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March 13, 2019, 11:17 a.m.
Reporting & Production

How to build a newsroom culture that cares about metrics beyond pageviews

“The most powerful predictor for how metrics adoption will go in a newsroom is whether reporters are interested in how their communities experience and respond to journalism.”

Managing metrics is kind of exactly what a lot of journalists didn’t sign up for. (Statistics? You want me to do math?) But it’s exactly what newsrooms need to improve on.

What stories do readers find most valuable? What kind of content moves readers along the subscription funnel? What signals show that subscribers are adding back to the community? What kind of traffic is meaningful to the organization’s business and editorial goals? As newsrooms try to figure out how to build better trust with their audiences, they’re also grappling with which questions to ask. Hint: A lot of those questions — and some of the answers — are probably lurking somewhere in your analytics dashboard.

A new American Press Institute report from Melody Kramer and Betsy O’Donovan (both former Nieman Fellows) offers some metrics on newsroom metrics, based on interviews with two dozen journalists and data analysts from 20 organizations. One bit to remember:

The newsrooms that are most effective at using metrics are the ones that connect every journalist’s work to the company’s success, and provide teaching and learning resources to understand what’s measured and why, spot opportunities, and celebrate important victories.

Celebrating important victories beyond awards, that is. When O’Donovan and Kramer asked their interviewees how they decide to pop the champagne corks, “when we win awards” was the No. 1 answer.

Here are some examples of key performance indicators used in various types of newsrooms, from the report:

  • The Dallas Morning News, owned by the publicly traded A. H. Belo: The organization overall focuses on conversions to subscription, but individual reporters are tasked with returning visitors and engaged minutes in story KPIs.
  • Whereby.Us, the parent company of local newsletter startups: Newsletters’ total weekly open rate beat out subscriber counts after the company realized “we were seeing that we’re getting more subscribers, but they’re not giving as much value to the product or the community as we think. We’re adding subscribers, but they’re not engaging with the thing we make,” according to cofounder Rebekah Monson.
  • The Virginian-Pilot in Norfolk, recently acquired by Tribune Publishing: The digital strategy director identified the most valued elements of what each newsroom beat produces, which helped reporters refocus from pageviews to supporting the subscription strategy.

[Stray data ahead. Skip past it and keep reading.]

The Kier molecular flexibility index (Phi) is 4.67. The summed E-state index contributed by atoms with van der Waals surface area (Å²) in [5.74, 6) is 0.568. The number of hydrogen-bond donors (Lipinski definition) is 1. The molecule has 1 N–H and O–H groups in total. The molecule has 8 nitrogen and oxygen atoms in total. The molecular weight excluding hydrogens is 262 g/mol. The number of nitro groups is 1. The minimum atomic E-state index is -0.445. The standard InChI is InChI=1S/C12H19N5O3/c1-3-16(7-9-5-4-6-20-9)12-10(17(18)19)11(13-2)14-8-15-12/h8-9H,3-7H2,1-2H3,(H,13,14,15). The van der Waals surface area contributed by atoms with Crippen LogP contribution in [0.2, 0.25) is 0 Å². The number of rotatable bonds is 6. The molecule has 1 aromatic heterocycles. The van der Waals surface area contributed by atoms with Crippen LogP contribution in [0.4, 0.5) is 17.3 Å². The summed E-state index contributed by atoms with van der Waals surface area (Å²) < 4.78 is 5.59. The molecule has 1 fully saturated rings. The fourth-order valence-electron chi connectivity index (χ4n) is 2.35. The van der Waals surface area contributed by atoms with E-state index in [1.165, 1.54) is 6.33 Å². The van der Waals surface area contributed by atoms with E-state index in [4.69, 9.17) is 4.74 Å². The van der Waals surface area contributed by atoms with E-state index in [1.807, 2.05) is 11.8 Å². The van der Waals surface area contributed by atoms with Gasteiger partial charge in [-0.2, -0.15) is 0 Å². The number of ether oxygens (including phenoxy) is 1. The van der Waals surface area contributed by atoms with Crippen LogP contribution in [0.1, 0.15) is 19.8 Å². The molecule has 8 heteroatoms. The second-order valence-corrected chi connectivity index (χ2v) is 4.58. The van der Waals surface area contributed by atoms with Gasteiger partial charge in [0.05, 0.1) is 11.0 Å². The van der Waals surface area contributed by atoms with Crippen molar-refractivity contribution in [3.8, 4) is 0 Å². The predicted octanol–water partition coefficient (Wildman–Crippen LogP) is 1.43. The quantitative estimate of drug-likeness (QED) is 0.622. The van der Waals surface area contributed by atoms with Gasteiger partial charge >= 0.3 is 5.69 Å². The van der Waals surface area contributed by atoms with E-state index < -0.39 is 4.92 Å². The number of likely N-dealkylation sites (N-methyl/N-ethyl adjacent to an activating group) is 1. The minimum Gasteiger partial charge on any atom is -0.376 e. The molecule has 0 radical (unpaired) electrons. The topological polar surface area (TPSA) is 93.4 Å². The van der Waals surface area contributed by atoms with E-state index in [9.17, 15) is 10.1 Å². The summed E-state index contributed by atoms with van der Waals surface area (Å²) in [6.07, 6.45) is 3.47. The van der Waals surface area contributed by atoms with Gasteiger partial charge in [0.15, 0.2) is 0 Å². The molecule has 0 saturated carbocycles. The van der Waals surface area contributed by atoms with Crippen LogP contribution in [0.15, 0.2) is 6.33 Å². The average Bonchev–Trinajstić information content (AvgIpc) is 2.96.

• My favorite, from the Anchorage Daily News: “No boring shit,” at least when it comes to angles for the annual Iditarod sled-dog race, based on reviewing metrics from the past few years’ coverage. (Musher Pete Kaiser won the Iditarod this morning, FYI.)
  • Quartz’s oh-so-pure metric: “Love. How much are we loved by a certain reader, know what I mean?” said Sari Zeidler, Quartz’s director of growth. “We can see how often people are returning and what journey they’re taking down the funnel, but what we really want to know is do they love us, and how do we impact them? That’s what journalism is about: Did we have an impact on their life? We can know they open an email every day, but I want to better understand who is this person and why do they love us and how do they love us. What makes them so hardcore?”
  • Another tidbit from the report to keep in mind:

    Short of mind reading or using a crystal ball to divine future prospects, most of the analysts and strategists we spoke to said that the most powerful predictor for how metrics adoption will go in a newsroom is whether reporters are interested in how their communities experience and respond to journalism.

    Here’s how Kramer and O’Donovan recommend putting that into action, creating a culture of metrics that drive your newsroom in a — KPI right here — healthy way.

    1. Define your organization’s overall goals and key performance indicators. This is your organization’s plan for growth. Share it widely. Encourage people to ask questions about the goals, KPIs and the organization’s health at any point…

    2. Connect organizational goals to newsroom activities. How does your organization really track its progress? There should be no “secret” to success. If everyone in the company is responsible for its health, then every department in the company should know what “healthy” looks like…

    3. Establish context and stakes for every person. Shifting from the newsroom level to the individual, consider: What is each journalist’s role in the success of the whole organization? What do they need to measure to know if they’re doing a good job? Do they have the tools to do so?…

    4. Provide coaching, especially at the outset. Person-to-person conversations about how to get started and what to do next are the most effective way to introduce metrics…

    5. Use dashboards and newsletters to push continuous feedback. Dashboards provide teamwide or companywide information at a glance; newsletters can supplement the numbers by adding context about what’s working as well as ideas and specific recommendations…

    6. Follow up in person, with face-to-face conversations. Consistent, learning-focused feedback helps journalists adapt and thrive in a metrics environment.

    The full report, with more examples and explanations, is here.

    Illustration by Studio Infografika used under a Creative Commons license.

POSTED     March 13, 2019, 11:17 a.m.
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